St. Joan of the Stockyards
nytheatre.com review by Anthony C.E. Nelson
June 20, 2007
Bertolt Brecht's St. Joan of Stockyards updates the tale of the young French saint to the 1920s, when the lines of manipulation through which people are controlled are a little more obvious. In a world where the mysteries of religion have begun to fade in favor of the overt power of commerce, Joan's faith begins to seem precious and misguided. Fittingly, director Lear deBessonet keeps tight control over this fascinating production, letting the actors build up steam but never letting us forget that we are watching deBessonet's interpretation of Brecht, that most particular of theatre artists.
The drama in St. Joan begins with the capitalists who run the stockyards, in the person of scheming mega-tycoon Mauler, who executes a deal that will advance his position, while at the same time devastating the lives of the 50,000 workers whose livelihoods are in the stockyards. Enter Joan of the Black Hats, a Salvation Army type organization whose events draw dozens of workers to hear their song and prayers, but only as long as their soup holds out. Desperate to find a way to connect to the workers, Joan finagles a tour of the stockyards. She is stunned by the bestiality of the workers that she sees ("they believe in nothing but what they hold in their hands") but does manage to stun Mauler with her simplicity and beauty. When a worker offers her a dangerous position in order to advance himself, she takes it, and finds herself trapped among the workers as she begins to see the corruption in all the larger institutions, including her own black hats.
deBessonet and set designer Justin Townsend have created a fascinating world, which shifts easily between the stockyards, the livestock exchange, and the home of the Black Hats, reminiscent of an old music hall. The clear plastic enclosure that is wheeled on and off to represent Mauler's office serves as a fabulous contrast between the rolling barrels and flying ropes that serve to create chaos everywhere else. The finale takes full advantage of this in a triumphant bit of spectacle that sends you out of the theatre dazed and unsure whether you should have enjoyed what was technically a downer ending quite so much.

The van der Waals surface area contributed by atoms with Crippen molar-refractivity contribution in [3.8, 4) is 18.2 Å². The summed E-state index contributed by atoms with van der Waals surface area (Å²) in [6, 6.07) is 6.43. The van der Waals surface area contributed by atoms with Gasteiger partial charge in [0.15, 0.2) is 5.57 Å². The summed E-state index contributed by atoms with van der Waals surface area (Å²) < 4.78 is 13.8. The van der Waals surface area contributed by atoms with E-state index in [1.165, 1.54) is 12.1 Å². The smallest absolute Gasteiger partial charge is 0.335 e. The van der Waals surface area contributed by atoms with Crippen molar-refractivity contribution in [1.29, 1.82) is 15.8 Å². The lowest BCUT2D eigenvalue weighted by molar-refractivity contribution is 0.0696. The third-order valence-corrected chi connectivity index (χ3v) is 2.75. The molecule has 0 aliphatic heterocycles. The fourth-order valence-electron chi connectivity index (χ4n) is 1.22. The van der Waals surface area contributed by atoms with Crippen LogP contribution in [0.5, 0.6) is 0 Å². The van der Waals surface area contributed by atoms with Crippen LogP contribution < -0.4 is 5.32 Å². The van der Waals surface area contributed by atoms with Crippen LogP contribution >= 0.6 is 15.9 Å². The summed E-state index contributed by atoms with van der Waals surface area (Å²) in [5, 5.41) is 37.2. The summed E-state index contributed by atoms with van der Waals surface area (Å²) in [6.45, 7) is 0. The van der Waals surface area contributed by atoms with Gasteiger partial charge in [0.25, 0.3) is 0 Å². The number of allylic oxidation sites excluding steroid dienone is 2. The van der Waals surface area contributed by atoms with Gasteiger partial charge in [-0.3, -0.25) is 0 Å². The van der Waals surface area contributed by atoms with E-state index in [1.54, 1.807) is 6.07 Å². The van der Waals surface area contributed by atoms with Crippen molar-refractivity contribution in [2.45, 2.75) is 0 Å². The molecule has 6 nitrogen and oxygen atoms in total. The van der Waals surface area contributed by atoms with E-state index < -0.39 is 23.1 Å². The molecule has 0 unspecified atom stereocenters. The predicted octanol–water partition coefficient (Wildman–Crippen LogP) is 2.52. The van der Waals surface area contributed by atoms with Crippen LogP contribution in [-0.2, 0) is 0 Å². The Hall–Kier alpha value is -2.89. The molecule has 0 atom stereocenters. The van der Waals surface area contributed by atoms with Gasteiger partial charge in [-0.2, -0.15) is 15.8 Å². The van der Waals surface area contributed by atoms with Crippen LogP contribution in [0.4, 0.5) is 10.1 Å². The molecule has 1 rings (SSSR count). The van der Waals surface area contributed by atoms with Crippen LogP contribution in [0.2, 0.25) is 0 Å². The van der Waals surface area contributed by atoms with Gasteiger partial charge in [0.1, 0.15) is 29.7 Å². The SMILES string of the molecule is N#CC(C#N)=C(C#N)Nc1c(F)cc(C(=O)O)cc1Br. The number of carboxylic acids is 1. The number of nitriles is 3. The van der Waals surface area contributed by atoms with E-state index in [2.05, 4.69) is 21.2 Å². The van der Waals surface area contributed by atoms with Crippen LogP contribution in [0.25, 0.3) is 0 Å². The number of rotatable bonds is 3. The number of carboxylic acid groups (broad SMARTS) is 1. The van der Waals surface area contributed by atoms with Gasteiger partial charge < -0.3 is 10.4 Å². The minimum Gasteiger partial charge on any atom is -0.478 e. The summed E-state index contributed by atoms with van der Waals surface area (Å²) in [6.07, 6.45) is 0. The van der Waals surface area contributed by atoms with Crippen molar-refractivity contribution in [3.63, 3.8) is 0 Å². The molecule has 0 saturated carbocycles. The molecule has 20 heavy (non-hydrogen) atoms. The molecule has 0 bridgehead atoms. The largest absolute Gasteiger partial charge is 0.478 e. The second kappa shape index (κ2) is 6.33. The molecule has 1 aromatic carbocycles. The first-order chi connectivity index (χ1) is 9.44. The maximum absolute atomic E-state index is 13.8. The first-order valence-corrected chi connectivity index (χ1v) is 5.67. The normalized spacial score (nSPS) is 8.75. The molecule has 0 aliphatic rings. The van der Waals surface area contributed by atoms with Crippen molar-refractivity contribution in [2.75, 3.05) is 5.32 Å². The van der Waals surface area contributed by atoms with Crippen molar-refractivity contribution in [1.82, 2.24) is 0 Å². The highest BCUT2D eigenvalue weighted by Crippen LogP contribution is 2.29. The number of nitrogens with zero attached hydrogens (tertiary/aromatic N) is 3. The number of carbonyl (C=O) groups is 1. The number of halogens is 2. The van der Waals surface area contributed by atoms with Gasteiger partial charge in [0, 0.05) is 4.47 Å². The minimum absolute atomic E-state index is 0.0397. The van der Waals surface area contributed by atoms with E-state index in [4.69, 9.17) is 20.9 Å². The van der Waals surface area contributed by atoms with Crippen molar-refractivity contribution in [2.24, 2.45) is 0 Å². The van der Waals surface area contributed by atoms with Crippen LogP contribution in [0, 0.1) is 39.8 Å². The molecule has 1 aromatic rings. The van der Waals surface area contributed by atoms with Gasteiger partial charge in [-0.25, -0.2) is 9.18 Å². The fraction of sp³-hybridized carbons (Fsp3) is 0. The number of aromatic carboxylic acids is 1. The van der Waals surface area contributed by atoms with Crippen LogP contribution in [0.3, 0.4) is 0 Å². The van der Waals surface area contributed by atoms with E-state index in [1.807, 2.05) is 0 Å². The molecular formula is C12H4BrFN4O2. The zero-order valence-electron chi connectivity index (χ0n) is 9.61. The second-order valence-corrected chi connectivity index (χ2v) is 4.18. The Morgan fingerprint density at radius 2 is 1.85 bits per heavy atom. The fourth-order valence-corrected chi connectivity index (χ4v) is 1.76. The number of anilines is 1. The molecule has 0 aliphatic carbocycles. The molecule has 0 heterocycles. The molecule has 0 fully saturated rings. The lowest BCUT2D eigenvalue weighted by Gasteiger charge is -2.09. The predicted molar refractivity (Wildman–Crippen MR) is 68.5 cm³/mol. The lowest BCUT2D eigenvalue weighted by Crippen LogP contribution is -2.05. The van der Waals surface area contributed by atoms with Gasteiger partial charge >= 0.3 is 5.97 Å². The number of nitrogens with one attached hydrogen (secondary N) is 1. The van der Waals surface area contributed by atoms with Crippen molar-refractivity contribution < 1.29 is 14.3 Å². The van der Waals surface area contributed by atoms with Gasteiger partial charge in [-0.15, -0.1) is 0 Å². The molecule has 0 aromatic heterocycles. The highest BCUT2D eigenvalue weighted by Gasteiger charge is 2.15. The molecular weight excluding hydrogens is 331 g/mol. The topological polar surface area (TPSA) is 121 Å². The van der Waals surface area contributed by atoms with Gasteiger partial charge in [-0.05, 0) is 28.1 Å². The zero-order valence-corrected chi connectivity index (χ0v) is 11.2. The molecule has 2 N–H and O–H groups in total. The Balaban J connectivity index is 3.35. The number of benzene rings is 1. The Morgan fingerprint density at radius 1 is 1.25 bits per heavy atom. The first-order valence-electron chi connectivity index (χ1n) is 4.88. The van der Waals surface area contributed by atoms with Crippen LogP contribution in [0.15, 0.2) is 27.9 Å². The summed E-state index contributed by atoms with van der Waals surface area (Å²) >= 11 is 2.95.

The cast serves Brecht's purpose of having you focus on the ideas rather than the particular humans who embody them with an admirable and entertaining variety of commedia-style caricatures. Kristen Sieh hits just the right touch with her naive and innocent but not completely selfless Joan, and Richard Toth is fabulous as the cruel, majestic, and changeable Mauler. I also enjoyed Jonathan Co Green's many clever turns, and Michael Crane's sneering, evil Slift, Mauler's underling. The production features the live, country-inflected music of Kelley McRae throughout, which didn't make a huge impact on me but is certainly pleasant and adds nicely to the atmospherics.
Brecht's play holds to the point of view that communism is the only way for mankind to proceed fairly; either we all advance together or some of us go far while some of us go nowhere. It is interesting in this play that the communists are rather minor characters; their plots are thwarted because of the failure of the workers to move as one. Rather than hitting us over the head with a heroic communist hero, in St. Joan of the Stockyards Brecht simply shows us the world as it is without one. We would, he hoped, draw our own conclusions.